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NASA Chooses Astronaut Sunita Williams Among Nine For Human Spaceflight

Press Release

Astronaut Sunita Williams is among nine astronauts selected by NASA Aug. 3 for its first human spaceflight program since the retirement of the space shuttle in 2011.

The astronauts will fly on a spacecraft developed by SpaceX and Boeing as part of the U.S. space agency's Commercial Crew Program to send humans to the International Space Station on private U.S. spacecraft.

Williams has been named for the Boeing program to the ISS. The first test flight is scheduled to take place in mid-2019.

"For the first time since 2011, we are on the brink of launching American astronauts on American rockets from American soil," NASA administrator Jim Bridenstine said while announcing the astronauts selected for the program.

In 2014, Boeing and SpaceX were awarded a combined $6.8 billion in contracts from NASA to develop spacecraft capable of flying crews to the space station, The Washington Post reported.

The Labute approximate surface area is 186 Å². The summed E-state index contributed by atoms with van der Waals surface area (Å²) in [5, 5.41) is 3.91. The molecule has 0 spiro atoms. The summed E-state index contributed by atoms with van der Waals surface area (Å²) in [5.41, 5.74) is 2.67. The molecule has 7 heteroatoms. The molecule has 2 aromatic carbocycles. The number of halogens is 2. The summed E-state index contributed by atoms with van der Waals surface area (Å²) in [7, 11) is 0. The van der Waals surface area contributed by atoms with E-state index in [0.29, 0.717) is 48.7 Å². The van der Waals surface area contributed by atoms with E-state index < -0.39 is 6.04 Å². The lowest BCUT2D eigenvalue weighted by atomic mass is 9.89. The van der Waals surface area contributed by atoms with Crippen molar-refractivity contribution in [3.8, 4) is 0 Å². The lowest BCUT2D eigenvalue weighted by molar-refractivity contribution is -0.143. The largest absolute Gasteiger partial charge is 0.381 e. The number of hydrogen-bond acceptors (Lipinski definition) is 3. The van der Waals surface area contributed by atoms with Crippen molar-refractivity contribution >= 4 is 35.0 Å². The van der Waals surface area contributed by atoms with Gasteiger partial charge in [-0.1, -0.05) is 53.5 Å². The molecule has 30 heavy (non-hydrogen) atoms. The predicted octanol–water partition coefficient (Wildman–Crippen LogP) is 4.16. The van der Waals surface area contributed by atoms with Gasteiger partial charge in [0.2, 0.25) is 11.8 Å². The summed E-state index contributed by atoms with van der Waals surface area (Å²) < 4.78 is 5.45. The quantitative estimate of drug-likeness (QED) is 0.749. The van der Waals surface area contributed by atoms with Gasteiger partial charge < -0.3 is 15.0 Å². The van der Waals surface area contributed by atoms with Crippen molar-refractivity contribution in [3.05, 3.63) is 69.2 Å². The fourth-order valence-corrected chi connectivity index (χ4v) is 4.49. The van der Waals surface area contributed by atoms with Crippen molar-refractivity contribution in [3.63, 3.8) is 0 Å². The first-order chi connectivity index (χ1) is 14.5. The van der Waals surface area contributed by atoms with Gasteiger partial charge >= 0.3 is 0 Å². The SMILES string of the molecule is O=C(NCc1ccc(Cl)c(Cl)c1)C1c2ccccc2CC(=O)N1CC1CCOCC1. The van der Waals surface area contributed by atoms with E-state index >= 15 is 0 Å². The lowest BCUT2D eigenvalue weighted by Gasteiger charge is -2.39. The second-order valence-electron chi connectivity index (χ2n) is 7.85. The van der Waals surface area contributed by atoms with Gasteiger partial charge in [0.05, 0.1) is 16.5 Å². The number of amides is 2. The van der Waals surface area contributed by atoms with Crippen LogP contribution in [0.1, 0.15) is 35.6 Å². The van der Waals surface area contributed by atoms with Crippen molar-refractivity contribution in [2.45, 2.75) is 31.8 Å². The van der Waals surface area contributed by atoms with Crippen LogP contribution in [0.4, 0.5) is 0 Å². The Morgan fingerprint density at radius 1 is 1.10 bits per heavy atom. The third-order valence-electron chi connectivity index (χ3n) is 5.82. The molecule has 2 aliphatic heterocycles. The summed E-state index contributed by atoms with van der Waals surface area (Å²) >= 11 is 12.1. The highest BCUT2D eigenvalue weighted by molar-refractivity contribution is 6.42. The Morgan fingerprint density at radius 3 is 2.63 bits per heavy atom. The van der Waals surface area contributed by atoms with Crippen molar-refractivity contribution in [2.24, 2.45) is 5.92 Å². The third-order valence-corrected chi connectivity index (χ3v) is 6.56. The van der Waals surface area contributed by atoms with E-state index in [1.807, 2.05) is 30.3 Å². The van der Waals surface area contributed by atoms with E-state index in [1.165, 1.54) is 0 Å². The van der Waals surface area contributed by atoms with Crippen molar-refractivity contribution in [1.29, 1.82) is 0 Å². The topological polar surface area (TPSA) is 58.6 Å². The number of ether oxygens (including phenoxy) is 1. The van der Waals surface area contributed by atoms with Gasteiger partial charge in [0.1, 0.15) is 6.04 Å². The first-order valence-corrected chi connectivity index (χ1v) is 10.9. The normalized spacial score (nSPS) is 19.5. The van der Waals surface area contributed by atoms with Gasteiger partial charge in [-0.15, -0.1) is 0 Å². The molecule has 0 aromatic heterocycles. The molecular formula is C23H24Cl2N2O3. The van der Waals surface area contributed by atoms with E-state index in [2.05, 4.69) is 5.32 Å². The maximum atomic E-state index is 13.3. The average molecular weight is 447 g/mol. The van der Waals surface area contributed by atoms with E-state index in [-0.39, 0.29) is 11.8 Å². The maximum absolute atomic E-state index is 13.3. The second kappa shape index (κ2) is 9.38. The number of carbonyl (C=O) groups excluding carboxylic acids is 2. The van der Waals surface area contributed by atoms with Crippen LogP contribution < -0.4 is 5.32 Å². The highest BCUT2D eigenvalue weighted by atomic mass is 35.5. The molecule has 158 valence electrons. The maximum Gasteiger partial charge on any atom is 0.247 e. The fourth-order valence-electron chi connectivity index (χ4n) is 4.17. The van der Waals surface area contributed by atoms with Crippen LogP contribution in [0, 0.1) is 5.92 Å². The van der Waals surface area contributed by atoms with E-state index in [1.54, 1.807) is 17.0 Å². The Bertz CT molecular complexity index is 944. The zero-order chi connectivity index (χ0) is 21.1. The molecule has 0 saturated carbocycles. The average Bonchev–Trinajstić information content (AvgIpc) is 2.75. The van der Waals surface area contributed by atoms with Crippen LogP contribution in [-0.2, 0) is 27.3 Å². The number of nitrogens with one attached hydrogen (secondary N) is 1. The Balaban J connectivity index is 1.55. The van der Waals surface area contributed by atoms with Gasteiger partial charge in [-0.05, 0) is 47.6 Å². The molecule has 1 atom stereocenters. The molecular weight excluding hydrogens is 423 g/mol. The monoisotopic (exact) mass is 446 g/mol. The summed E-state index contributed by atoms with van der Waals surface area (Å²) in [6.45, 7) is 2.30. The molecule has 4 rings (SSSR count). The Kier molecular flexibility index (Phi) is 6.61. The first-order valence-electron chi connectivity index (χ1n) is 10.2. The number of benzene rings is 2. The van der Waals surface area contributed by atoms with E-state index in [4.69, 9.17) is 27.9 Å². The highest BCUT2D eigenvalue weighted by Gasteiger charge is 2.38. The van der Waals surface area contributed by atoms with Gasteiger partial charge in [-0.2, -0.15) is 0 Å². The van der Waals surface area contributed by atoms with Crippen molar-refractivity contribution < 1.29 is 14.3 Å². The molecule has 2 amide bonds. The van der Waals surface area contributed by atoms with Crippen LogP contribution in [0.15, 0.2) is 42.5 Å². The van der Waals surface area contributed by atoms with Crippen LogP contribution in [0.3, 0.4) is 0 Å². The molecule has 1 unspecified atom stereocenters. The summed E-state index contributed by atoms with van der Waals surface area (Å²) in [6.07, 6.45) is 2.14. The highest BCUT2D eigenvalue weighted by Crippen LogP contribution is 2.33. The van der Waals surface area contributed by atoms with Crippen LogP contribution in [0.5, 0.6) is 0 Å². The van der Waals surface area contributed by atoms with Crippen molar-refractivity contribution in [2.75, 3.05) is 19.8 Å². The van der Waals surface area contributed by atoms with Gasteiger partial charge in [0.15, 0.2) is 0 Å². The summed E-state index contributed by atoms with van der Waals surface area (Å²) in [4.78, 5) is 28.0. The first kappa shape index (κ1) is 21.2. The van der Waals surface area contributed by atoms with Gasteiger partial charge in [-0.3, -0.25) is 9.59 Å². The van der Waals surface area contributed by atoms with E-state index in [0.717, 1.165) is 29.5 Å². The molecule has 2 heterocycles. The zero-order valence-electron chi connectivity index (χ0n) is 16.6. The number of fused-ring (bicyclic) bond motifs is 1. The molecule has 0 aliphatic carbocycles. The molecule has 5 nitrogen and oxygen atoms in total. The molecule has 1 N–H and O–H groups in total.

NASA Aug. 2 confirmed delays in the first piloted flights of the Boeing and SpaceX spacecrafts.

SpaceX is targeting November 2018 for Crew Dragon's first un-crewed demonstration mission (Demo-1), three months later than the previous schedule released by NASA earlier this year. The crewed demonstration flight, which will have two astronauts on board, will follow in April 2019, four months later than previously announced.

Boeing's CST-100 Starliner will likely perform two crucial test flights next year, instead of this year as previously planned. 

Each test flight will provide data on the performance of the rockets, spacecraft, ground systems, and operations to ensure the systems are safe to fly astronauts. 

The crews for Boeing's Crew Flight Test and SpaceX's Demo-2 flights will each include at least a flight commander and pilot to test the systems.

After the successful completion of the flight tests with crews, NASA will review flight data to verify the systems meet the agency's safety and performance certification requirements and are ready to begin regular servicing missions to the space station, the space agency said.

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